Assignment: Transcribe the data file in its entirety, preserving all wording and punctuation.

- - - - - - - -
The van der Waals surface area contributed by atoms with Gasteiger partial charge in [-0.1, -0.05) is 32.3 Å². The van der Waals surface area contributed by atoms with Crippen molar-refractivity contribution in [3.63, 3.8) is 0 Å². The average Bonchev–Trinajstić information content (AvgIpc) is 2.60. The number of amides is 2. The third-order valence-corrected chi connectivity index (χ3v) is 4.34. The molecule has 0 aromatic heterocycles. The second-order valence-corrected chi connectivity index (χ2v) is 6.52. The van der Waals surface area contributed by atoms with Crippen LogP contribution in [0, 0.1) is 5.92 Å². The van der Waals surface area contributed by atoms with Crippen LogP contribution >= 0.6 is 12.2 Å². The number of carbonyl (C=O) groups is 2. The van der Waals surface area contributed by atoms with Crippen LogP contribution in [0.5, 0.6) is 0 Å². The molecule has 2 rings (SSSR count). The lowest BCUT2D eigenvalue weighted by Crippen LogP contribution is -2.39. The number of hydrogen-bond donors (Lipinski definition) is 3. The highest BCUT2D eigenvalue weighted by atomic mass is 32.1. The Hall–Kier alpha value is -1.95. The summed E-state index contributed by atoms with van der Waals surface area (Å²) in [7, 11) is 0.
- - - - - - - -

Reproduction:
The van der Waals surface area contributed by atoms with Gasteiger partial charge in [-0.1, -0.05) is 32.3 Å². The van der Waals surface area contributed by atoms with Crippen molar-refractivity contribution in [3.63, 3.8) is 0 Å². The average Bonchev–Trinajstić information content (AvgIpc) is 2.60. The number of amides is 2. The third-order valence-corrected chi connectivity index (χ3v) is 4.34. The molecule has 0 aromatic heterocycles. The second-order valence-corrected chi connectivity index (χ2v) is 6.52. The van der Waals surface area contributed by atoms with Crippen LogP contribution in [0, 0.1) is 5.92 Å². The van der Waals surface area contributed by atoms with Crippen LogP contribution >= 0.6 is 12.2 Å². The number of carbonyl (C=O) groups is 2. The van der Waals surface area contributed by atoms with Crippen LogP contribution in [0.5, 0.6) is 0 Å². The molecule has 2 rings (SSSR count). The lowest BCUT2D eigenvalue weighted by Crippen LogP contribution is -2.39. The number of hydrogen-bond donors (Lipinski definition) is 3. The highest BCUT2D eigenvalue weighted by atomic mass is 32.1. The Hall–Kier alpha value is -1.95. The summed E-state index contributed by atoms with van der Waals surface area (Å²) in [7, 11) is 0.